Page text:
No stranger to the quarter-mile, Barnhart had been racing since the '50s. He almost won the 1959 Nationals at Detroit Dragway, but his none-too-featherweight '39 Cadillac was edged by a fleeter Studebaker. He took the G/Stock trophy at Indy in 1961, however, in a quick '55 Chevy. The ZL-1 brought him back from a short retirement.
Curiously, as soon as the Camaro was in Barnhart's garage, the original aluminum 427 was removed. It was replaced with the duplicate, over-the-counter ZL-1 engine that is still found under the hood today. Except for an old-school Edelbrock Torker intake manifold and replacement 850-cfm carb, the engine is faithful to the original ZL-1.
The graphics and lettering that adorn the Camaro's bodywork were done in 1969 and haven't been touched since. The only paintwork that's been applied to the car's flanks occurred when the rear fender openings were slightly stretched to accommodate larger rubber.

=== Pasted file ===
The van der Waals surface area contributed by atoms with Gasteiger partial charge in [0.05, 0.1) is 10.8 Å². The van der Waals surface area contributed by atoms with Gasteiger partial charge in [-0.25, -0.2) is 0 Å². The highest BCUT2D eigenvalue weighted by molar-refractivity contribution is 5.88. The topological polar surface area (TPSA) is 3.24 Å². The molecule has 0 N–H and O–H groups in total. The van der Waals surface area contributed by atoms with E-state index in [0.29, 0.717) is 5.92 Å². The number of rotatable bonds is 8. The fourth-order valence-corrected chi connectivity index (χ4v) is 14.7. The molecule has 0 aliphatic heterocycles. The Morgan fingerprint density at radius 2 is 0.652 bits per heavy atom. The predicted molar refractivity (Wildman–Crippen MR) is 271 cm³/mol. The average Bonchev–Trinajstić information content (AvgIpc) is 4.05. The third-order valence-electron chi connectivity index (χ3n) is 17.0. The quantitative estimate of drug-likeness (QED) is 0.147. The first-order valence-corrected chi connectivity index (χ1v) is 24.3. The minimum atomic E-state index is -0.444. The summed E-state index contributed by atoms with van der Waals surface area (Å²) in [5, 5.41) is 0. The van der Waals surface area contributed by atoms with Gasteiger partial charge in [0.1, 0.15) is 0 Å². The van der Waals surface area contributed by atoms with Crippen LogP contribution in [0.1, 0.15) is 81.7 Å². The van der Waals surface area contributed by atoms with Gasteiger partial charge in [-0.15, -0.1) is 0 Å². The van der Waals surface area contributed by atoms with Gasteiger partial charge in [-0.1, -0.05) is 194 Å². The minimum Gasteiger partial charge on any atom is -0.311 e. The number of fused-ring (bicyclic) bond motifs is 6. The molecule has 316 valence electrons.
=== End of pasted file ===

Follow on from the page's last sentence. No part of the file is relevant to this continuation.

Barnhart's reliable and potent combination made his Camaro the scourge of Super Stock racing for a couple of years. He captured the SS/B title at Indy in 1970, and was runner-up at the Nationals in 1971.
Barnhart slogged it out in Super Stock through the mid-'70s-recording a best e.t. of 9.92 at 134 mph-with a narrowed Dana rearend and 5.38 gears
Barnhart's been the proprietor of a gas station located on the same Elgin, Illinois, corner since 1959.
it is number 16 of 69 made
Barnhart was recuperating from an accident incurred while drag racing, flipping through a magazine about cars, when he came across the ZL1. He instantly made up his mind to buy one of the 69 vehicles if possible, and, although he had retired, to dive back into drag racing.
“This vehicle has never been street driven,” said Barnhart. “It hasn’t been run in a competition in 20 years, but I still take it and put it down at the track.